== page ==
So yeah, kind of a big deal. But how did it work? And what does it have to do with writing?

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Price and Profit

So I learned something rather embarrassing a week ago.

Since the release of Colony, one of the more common questions I’ve received from fans about it has been “How should I purchase your book in order to make sure you get the largest cut of money?” Which is actually a pretty valid—and thoughtfully appreciated—question. This question comes from a reader who isn’t just concerned that they read a book, but that the author of said book is able to support themselves to the next one. Some of you may be scratching your heads even so, though, thinking to yourselves “Wait, I thought it was just an ebook?” Well it is, but there are two ways you can acquire it.

The first is to simply impart money to Amazon.com ($7.99 in this case, unless there’s a sale going) for a digital, DRM-Free copy of Colony. And for many readers, that’s what they do. However, I’m also a fan of putting my books up on Amazon’s Kindle Unlimited Program, which is kind of like a Netflix for books, and that means that it’s also available to those paying for the KU program to read whenever they want. Now, KU pays authors, but the question from these readers is “Which way pays you more?”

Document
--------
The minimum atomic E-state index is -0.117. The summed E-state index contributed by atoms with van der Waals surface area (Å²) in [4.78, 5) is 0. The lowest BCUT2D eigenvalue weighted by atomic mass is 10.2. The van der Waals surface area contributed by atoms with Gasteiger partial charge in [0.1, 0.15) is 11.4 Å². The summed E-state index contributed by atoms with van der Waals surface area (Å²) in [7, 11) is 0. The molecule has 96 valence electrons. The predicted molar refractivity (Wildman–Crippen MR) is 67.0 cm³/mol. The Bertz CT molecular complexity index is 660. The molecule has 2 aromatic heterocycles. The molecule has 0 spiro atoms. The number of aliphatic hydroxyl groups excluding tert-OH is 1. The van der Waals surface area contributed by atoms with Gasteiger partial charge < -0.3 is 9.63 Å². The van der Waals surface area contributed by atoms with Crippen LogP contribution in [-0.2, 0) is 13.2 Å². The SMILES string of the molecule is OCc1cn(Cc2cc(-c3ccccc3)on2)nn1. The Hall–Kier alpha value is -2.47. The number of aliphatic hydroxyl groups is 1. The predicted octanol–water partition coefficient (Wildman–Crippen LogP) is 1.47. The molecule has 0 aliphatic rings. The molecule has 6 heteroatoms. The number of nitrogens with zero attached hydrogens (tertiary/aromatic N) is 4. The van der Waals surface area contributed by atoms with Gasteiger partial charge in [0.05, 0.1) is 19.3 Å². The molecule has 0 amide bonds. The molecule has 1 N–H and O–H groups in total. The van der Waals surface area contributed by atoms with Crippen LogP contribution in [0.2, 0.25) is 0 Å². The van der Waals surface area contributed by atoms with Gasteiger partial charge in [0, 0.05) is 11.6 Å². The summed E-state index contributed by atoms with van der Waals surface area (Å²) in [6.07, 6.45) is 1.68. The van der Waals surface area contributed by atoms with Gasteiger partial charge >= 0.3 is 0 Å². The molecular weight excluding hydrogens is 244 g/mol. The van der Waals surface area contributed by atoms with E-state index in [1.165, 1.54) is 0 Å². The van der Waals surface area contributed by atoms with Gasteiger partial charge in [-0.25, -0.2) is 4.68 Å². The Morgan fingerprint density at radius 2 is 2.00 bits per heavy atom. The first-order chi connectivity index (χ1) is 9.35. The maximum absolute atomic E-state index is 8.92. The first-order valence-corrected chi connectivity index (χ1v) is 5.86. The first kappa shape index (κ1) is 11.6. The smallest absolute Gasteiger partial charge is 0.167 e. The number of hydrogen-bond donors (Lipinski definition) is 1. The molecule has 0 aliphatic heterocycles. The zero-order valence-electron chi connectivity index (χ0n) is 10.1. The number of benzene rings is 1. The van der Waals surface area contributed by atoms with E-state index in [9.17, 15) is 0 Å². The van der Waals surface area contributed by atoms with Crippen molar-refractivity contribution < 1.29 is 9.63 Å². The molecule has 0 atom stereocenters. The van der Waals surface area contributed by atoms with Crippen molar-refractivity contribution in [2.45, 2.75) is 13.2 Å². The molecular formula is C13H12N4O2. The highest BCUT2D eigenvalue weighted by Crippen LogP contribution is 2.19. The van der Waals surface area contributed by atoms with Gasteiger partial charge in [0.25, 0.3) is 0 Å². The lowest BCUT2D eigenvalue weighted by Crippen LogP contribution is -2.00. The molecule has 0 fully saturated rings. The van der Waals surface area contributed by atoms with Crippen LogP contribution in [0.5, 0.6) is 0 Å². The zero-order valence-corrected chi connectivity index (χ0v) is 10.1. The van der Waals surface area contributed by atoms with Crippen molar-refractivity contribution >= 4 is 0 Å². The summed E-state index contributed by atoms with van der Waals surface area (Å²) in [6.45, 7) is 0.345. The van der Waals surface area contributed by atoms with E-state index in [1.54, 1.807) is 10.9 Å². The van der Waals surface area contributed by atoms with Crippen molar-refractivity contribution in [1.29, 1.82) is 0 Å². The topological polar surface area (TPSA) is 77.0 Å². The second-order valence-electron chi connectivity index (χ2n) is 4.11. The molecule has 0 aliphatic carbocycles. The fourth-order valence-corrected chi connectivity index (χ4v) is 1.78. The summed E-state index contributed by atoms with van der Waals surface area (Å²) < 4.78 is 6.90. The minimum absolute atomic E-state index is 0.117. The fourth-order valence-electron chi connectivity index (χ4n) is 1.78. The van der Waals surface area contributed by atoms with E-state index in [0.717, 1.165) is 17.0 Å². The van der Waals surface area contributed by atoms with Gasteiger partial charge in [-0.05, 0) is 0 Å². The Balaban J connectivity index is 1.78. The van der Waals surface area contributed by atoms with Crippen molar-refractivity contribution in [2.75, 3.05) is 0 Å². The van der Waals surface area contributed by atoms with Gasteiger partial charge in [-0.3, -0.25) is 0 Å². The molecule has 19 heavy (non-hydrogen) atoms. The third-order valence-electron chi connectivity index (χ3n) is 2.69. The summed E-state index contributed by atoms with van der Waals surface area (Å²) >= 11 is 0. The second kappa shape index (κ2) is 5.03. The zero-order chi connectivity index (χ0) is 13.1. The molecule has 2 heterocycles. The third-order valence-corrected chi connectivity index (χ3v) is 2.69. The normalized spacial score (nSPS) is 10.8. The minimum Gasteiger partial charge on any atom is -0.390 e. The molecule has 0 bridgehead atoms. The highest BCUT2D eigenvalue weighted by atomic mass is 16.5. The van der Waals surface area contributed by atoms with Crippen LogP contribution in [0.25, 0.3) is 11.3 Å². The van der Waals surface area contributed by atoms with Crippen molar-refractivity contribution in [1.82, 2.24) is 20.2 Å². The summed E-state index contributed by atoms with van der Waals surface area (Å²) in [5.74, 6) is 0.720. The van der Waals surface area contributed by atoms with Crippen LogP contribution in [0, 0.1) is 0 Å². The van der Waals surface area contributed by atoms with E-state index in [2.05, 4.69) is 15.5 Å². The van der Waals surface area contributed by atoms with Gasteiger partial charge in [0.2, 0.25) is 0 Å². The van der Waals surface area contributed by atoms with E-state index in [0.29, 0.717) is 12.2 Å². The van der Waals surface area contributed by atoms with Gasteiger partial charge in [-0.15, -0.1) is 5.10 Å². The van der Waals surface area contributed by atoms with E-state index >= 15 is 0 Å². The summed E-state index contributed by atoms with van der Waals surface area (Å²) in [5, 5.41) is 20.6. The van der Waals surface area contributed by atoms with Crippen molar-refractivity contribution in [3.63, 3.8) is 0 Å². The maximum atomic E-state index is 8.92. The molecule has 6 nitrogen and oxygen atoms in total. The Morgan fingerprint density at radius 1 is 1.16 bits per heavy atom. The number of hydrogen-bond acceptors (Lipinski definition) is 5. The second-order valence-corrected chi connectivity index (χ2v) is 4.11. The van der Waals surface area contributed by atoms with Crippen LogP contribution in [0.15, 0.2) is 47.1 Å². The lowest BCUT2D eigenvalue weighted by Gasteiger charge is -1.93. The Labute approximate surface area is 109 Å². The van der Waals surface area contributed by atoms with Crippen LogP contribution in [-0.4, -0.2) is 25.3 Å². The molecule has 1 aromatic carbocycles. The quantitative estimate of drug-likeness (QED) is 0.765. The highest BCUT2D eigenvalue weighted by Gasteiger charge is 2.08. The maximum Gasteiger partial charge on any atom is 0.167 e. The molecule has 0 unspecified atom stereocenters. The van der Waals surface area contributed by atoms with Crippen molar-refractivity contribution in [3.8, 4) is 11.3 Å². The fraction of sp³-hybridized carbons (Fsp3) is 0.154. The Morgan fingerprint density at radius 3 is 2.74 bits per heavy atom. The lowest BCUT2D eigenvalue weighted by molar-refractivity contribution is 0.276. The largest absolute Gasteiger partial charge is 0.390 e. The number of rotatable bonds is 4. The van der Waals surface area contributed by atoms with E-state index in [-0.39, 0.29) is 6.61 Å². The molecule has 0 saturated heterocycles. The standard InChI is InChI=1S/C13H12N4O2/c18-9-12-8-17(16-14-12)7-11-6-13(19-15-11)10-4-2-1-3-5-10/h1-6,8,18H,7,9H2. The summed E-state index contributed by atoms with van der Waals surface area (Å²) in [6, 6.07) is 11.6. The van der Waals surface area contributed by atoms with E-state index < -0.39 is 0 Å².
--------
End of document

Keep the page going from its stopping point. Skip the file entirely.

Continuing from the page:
And it turns out, in giving my answer, I screwed up.

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Being a Better Writer: Keeping Things Moving and in Context